# Voltage Drop for Power Adaptor

Discussion in 'Electronic Basics' started by Homer, May 17, 2007.

1. ### HomerGuest

Hi All,

I am planning to light up 178 LEDs (3.4V-3.8V, 25MA) using a 18V/1A

Power Adapter says that is 18 volt but when I test it with volt meter
it shows 22V. When I connect a string of 6 LEDs (plus small resistor)
with it voltage is dropping to 21.4 (and shows 9.4ma current)

I don't have problem calculating my resistors (I am using
http://led.linear1.org/led.wiz) but it seems my 18V (or 22V) Adapter
is not really what is says (it drops).

My question is what should I put in that web site as my Source
Voltage? (22V? 18V? or something else).

Homer

2. ### ChuckGuest

The voltage rating on unregulated
adapters is generally the voltage at
full load (1 A in this case).

If you're calling out the parts on the
web site you could indicate both no-load

Chuck

3. ### John PopelishGuest

A fair approximation for your supply (based on both the
rated voltage and your experimental results) would be a 22
volt source that includes a 4 ohm series resistor. When you
connect an 18 ohm resistor across it, the 4 ohm internal
resistance will drop 4 volts and the 18 ohm resistor
resistor will drop 18 volts.

Include that internal 4 ohm resistance in your design
calculations.

4. ### HomerGuest

Thanks but what do you mean by unregulated adapters?
And also if the rating is the voltage at full load then how do we
explain the Voltage Drop with 6 LEDs (that is far less than 1A for
sure)?

5. ### John FieldsGuest

---
voltage with a change of output current.
---
---
As John Popelish explained earlier, your adapter can be modeled as a
stiff 22 volt source with an internal resistor in series with its
output, like this: (View in Courier)

22V>---[R]----><----+
|
[VOLTMETER]
|
GND>----------><----+

With only a typical high input impedance (10 megohms) voltmeter on
its output the output voltage will read 22V because the voltage
dropped across the series resistor will be very small.

Now, with what you rigged up:

22V
|
[R]
|
+->21.4V
|
[R]
|
[LED]
|
[LED]
|
[LED]
|
[LED]
|
[LED]
|
[LED]
|
GND

since your whole LED string plus the resistor is dropping 21.4V and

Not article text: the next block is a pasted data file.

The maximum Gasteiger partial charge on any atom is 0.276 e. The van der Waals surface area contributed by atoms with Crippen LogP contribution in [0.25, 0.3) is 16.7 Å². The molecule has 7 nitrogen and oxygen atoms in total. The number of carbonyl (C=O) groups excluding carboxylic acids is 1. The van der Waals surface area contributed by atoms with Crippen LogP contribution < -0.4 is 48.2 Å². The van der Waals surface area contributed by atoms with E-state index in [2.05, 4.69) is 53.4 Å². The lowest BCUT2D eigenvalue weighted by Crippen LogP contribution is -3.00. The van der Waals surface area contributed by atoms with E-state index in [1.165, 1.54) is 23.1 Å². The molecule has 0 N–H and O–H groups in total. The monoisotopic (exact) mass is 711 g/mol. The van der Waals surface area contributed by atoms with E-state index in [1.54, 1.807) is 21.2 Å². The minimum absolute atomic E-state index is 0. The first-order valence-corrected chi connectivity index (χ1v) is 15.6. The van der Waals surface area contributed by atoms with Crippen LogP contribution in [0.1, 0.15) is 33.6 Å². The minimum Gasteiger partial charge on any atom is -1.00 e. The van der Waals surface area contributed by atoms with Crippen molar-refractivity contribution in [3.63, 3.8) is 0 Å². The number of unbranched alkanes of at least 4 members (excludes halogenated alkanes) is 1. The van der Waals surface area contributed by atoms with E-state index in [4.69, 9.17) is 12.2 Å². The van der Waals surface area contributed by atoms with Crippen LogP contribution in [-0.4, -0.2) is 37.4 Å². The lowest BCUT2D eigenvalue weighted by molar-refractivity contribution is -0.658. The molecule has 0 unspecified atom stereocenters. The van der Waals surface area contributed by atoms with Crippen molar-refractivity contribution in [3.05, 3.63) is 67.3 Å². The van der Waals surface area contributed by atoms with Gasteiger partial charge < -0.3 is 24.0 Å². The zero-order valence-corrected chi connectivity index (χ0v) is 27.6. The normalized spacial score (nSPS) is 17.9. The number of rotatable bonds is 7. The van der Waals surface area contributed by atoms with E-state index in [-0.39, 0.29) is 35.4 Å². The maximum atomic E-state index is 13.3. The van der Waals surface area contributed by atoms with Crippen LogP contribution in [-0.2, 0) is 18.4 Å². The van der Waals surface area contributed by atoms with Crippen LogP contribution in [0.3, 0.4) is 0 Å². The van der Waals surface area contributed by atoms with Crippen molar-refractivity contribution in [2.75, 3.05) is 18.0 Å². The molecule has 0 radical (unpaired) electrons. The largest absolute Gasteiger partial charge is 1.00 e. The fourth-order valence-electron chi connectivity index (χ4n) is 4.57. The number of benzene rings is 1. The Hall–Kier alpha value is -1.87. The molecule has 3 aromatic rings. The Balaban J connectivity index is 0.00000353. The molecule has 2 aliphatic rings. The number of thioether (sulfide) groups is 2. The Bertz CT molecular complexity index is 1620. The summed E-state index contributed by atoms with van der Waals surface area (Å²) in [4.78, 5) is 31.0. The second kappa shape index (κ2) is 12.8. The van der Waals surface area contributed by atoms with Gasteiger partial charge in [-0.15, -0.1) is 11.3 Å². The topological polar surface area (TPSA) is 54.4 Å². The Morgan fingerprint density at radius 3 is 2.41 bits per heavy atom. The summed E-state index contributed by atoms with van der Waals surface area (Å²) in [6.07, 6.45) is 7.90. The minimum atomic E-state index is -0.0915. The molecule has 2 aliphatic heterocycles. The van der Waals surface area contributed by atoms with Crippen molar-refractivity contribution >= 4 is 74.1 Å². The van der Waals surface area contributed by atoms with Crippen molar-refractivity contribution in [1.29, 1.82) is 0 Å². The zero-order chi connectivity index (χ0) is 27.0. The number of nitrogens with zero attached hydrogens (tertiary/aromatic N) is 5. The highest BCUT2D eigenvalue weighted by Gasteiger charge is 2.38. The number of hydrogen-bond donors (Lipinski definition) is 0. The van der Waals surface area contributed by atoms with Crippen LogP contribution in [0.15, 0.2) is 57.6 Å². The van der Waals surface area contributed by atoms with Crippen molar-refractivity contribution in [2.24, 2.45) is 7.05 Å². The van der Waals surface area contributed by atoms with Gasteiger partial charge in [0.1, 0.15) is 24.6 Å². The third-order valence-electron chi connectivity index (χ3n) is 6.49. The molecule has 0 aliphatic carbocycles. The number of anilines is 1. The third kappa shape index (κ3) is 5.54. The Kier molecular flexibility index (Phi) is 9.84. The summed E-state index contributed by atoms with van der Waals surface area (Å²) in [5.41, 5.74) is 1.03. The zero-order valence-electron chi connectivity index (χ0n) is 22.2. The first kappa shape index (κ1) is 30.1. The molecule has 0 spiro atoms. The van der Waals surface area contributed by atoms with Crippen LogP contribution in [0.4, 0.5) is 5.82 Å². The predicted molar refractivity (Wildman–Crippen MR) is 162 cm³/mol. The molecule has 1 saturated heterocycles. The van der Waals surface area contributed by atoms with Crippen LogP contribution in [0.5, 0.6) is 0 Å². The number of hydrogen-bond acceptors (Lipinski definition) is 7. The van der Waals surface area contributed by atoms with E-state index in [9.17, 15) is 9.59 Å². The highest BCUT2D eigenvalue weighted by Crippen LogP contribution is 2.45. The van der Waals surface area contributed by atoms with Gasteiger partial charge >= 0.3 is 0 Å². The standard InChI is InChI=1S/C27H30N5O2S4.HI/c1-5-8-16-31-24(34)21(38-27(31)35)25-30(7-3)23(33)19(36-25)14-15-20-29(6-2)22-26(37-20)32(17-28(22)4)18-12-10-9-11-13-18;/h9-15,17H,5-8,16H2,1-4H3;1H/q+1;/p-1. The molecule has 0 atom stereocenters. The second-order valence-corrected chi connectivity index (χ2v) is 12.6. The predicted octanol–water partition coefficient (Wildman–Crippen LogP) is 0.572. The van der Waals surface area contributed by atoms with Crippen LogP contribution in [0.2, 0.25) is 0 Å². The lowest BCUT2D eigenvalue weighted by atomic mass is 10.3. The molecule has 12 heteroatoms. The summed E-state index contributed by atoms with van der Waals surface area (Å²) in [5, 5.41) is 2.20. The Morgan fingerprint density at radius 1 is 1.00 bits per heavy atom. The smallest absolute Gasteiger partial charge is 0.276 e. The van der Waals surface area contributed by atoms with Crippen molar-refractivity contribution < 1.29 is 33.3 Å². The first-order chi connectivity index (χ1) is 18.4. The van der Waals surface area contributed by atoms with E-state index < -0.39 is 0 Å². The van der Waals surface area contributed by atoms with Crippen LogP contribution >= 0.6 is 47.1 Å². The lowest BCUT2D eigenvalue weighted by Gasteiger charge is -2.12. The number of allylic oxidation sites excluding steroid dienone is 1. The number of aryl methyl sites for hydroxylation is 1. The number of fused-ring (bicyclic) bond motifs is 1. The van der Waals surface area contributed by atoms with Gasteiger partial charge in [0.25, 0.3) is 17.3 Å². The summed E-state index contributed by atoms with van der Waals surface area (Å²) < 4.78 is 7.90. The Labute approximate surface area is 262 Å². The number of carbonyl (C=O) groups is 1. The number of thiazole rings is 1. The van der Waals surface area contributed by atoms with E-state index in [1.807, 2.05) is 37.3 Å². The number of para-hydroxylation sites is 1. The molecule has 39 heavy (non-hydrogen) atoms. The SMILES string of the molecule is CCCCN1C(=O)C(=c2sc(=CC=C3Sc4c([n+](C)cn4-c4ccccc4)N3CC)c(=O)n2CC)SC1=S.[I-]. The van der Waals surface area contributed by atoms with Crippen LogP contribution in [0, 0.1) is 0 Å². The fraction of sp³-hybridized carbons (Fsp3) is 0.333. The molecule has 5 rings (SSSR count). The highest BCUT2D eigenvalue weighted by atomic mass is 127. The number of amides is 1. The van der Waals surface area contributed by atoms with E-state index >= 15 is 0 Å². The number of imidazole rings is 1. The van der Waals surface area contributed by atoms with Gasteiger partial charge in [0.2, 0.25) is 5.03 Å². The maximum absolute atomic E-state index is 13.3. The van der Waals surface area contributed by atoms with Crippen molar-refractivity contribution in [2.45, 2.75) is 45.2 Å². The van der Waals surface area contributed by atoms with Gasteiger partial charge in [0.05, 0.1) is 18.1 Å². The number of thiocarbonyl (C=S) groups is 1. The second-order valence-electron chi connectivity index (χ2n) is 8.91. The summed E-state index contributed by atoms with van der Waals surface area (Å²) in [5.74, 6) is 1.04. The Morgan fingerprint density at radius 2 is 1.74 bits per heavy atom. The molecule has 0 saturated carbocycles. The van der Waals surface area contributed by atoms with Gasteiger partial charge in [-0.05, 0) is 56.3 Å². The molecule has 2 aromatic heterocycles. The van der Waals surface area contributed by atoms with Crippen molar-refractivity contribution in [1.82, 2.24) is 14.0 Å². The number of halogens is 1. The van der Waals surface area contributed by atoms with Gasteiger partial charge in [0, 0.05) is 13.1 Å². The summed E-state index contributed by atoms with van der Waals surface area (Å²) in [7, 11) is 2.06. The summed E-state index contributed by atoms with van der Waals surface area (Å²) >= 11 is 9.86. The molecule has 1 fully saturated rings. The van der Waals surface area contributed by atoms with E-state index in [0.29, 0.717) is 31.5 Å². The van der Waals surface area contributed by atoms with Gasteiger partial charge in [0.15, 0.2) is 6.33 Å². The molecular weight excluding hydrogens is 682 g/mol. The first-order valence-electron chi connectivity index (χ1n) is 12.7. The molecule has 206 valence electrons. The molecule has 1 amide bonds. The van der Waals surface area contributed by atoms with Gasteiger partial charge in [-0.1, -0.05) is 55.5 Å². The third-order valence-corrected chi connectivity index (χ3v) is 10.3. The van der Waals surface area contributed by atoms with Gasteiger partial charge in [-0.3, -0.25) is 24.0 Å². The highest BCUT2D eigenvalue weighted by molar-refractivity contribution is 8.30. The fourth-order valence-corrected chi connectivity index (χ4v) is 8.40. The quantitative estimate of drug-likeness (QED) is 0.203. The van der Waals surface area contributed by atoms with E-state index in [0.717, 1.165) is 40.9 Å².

the current in it is 9.4mA, the string and the resistor look like:

E 21.4V
R = --- = --------- = 2276 ohms
I 0.0094A

and the circuit reduces to:

22V E1
|
[R1]
|
+-->21.4V E2
|
[2276R] R2
|
GND

Notice that there was 600 millivolts dropped across the internal
resistor because of the 9.4mA flowing through it.

That means that with that current flowing through it its resistance
must be:

E1 - E2 0.6V
R = -------- = --------- = 64.52 ohms
I 0.0093R

and the circuit will look like:

22V E1
|
[64.52R] R1
|
+-->21.4V E2
|
[2276R] R2
|
GND

That means that as more and more current is pulled through it by the
load, more and more voltage will be dropped across it until, with 1
amp flowing through it it will drop 4 volts and the voltage across
the load will be the specified 18V:

22V E1
|
[R1]
|
+-->18V E2
|
[18R] R2
|
GND

For that to happen, with 1 amp in it, its resistance must be:

E1 - E2 4V
R = -------- = --------- = 4 ohms
I 1A

and the circuit will look like:

22V E1
|
[4R] R1
|
+-->21.4V E2
|
[18R] R2
|
GND

Which is quite different from the 64.52 ohms with 9.3mA in it!

The reason, of course is that the impedance of the rectifier diodes
in the adapter decreases abruptly as the voltage increases past the
Vf knee.

6. ### ChuckGuest

Some "wall warts" contain internal
voltage regulators that keep the output
voltage very close to the stated voltage
on the adapter. If yours were regulated,
it would deliver 18V, regardless of
load, up to its rated current output of
1 ampere.

The unregulated variety have a
non-negligible internal resistance that
causes the output voltage to drop as the
load increases. In a rare gesture of
honesty, the manufacturer actually
promises the rated voltage at full load.
Well, the greater the external load, the
greater the voltage that will be
developed across the internal
resistance. This voltage will be
subtracted from the output voltage.

The voltage drop follows Ohm's law,
using the internal resistance and the

John has calculated the internal
resistance to be four ohms using (22V -
18V)/1A. That assumes a linear internal
resistance but the 0.6V drop with a
current of 0.0094A suggests an internal
resistance of ~63 ohms which would never
allow 18 volts output at 1 A. So maybe
it is non-linear (at least over part of
the output current range) or defective.

It can get complicated to work with an
unregulated supply. For less than a
dollar, you can add a simple IC voltage
regulator and some capacitors and have
your output voltage stay within 50mV of
18V at any load up to 1A.

Chuck